Views: 3 Author: Site Editor Publish Time: 2021-12-01 Origin: Site
Have the kids ever ridden the merry-go-round on the playground? Have you ever noticed how you feel like you're being thrown outside so you need to hold on to stay in place? Why is that? Today, alpha science classroom teaches kids to DIY a bottle centrifuge, explaining the principle of centripetal force through this basic children's physical science experiment activity. Help children learn and grow through fun-filled kids science experiments .
Alpha science classroom: DIY a bottle centrifuge, materials needed
Plastic bottle with lid
Hot glue gun
Water (a few tablespoons)
Food coloring (blue, red, or green is best)
A piece of cardboard (1" x 1")
2-3 tablespoons soil or clay
Alpha science classroom: DIY a bottle centrifuge
Step 1: The children empty the plastic bottle, poke a hole in the middle of one side of the bottle with a pushpin, and then poke another hole on the other side.
Step 2: The children use thumbtacks to drill a hole in the plastic bottle, and use scissors to enlarge the two holes enough to allow the straw to pass through. Hold the scissors in your hand and pierce a hole in the side of the plastic bottle.
Step 3: The children insert the straw into the hole so that it passes through the inside of the bottle and extends from both ends. If you are using a bendable straw, cut off the bendable part.
Step 4: The children use straws to pass through the two holes on the side of the bottle.
Step 5: The children use a hot glue gun to glue the straws in place and seal the gaps around the holes. Be careful not to burn yourself with hot glue! Can ask parents to help
Step 6: The children hold a glue gun and apply glue to a straw inserted into the side of the plastic bottle. Let the glue dry. Then pour a little water into the bottle to test whether the seal is leaking. If they do leak, add more hot glue to close the gap until they no longer leak.
Empty the bottle again.
Step 7: The children pour a few tablespoons (Tbsp.) of water into the bottle. Add a few drops of food coloring to the water, close the bottle tightly and mix to obtain a plastic bottle with some colored water.
Step 8: The children put the wooden skewer through the straw. Then use a fork to poke a hole in the middle of the small cardboard and push the cardboard all the way to the end of the straw.
Step 9: The children use a plastic bottle with some colored water, and a straw passes through the two holes on the side of the bottle. A wooden skewer is inserted into the straw.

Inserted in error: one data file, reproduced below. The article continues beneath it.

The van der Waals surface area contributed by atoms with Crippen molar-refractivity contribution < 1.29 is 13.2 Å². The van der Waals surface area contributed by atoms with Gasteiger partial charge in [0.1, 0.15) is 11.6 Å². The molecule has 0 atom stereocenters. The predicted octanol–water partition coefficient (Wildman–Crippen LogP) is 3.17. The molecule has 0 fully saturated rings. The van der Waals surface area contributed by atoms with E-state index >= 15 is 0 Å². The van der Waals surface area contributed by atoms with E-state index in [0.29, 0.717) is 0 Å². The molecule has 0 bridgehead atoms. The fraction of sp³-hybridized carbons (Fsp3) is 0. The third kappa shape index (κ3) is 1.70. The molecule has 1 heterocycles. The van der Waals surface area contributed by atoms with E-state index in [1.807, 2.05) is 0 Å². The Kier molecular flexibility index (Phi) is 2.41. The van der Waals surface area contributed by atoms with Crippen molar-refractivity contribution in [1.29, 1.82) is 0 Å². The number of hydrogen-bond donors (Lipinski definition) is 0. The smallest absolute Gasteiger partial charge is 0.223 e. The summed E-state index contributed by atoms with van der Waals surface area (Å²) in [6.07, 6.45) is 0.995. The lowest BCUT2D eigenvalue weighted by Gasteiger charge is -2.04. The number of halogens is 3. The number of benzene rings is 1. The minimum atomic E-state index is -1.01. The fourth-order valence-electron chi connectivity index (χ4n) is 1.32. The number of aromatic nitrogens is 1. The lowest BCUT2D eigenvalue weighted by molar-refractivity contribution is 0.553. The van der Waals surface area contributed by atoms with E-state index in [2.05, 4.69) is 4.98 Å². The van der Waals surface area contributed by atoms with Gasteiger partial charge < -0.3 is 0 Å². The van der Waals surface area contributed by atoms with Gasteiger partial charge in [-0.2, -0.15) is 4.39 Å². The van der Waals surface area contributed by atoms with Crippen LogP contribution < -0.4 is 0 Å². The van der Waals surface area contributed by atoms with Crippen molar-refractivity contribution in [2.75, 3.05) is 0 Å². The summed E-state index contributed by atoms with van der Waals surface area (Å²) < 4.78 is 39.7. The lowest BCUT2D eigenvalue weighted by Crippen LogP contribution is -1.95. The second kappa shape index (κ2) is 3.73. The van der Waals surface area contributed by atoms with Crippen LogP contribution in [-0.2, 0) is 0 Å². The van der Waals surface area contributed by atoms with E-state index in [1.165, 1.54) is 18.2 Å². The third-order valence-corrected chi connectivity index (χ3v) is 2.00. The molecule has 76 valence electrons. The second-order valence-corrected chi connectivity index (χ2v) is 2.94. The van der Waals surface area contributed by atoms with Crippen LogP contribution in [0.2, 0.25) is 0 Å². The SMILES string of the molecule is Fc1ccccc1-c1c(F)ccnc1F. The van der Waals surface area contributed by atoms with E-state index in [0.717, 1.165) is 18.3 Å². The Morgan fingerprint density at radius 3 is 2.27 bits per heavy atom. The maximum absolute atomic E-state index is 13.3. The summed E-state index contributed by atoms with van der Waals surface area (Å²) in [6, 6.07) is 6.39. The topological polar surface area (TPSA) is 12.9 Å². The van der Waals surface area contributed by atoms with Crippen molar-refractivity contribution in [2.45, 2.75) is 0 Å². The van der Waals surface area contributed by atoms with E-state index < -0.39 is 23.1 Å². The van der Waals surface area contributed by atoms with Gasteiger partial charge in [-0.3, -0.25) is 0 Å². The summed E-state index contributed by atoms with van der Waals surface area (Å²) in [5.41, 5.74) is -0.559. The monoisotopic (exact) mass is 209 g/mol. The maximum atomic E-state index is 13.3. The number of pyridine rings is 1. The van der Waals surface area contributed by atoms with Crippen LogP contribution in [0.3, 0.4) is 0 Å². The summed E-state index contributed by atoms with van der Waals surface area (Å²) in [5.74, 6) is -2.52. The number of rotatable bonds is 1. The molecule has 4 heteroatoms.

Step 10: The children put the skewer under the cardboard and lift the bottle so that the skewer is perpendicular to the ground and the bottle is placed horizontally in the air. The straw should be placed on the cardboard sheet.
Think about it:
When you lift the bottle into the air with a skewer, what do you notice about the colored water in the bottle?
Step 11: The children hold the assembled bottle centrifuge in their hands.
While still holding the skewers with one hand, gently push the bottle with the other hand so that it starts to rotate around the skewers. Observe the water in the bottle as it rotates.
Think about it:
What about the water in the bottle?
Stop the rotation of the bottle, and then push the bottle hard. You can also push several times in a row to make the bottle spin very fast.
Think about it:
What happens when the bottle spins faster? Have you noticed any difference compared to when you pushed it lightly?
Stop the bottle again. Then add a few tablespoons of soil or clay to the water in the bottle and mix.
Think about it:
What do you notice when you add soil or clay to water?
Alpha science classroom: the scientific principle of bottle centrifuge
The alpha science classroom tells children that according to Newton's first law of motion unless an external force is applied, the object must either remain stationary or continue to move in a straight line. In order to make an object move along a circular path, it must be subjected to a force directed to the center of the circle, called centripetal force.
When the children rotate the bottle, the liquid and particles in the plastic bottle have the same effect. Heavier soil or clay molecules have greater inertia (tend to keep moving in a straight line) and therefore require greater centripetal force to make them move in a circle. This causes them to be "flung" to the outside of the bottle, but the wall of the plastic bottle exerts a centripetal force and makes them move in a circle. Lighter water molecules have less inertia, so it is easier to make them move in a circle-they are not thrown out as hard as soil particles. This leads to the separation of soil particles or soil and water, with soil on the outside and water on the inside.
If you just mix two substances with different densities, they will eventually separate by themselves due to gravity. However, this process can be very slow, especially when the densities of the two substances are similar. A centrifuge can speed up this process significantly. Scientists often use centrifuges in the laboratory to separate one compound or biological substance from another.
The children's DIY bottle centrifuge tells us the force of centripetal force during rotation. This children's physical science experiment has given children a lot of inspiration. Help children explore more interesting kid's science experiments activities, use their imagination, and unlock more scientific mysteries about centripetal force. This is the hope of Alpha Science.
Alpha Science Toys has also prepared many interesting suits for children's physical science experiments, allowing children to have more fun in exploring the world of physical science and grow into the next Newton happily!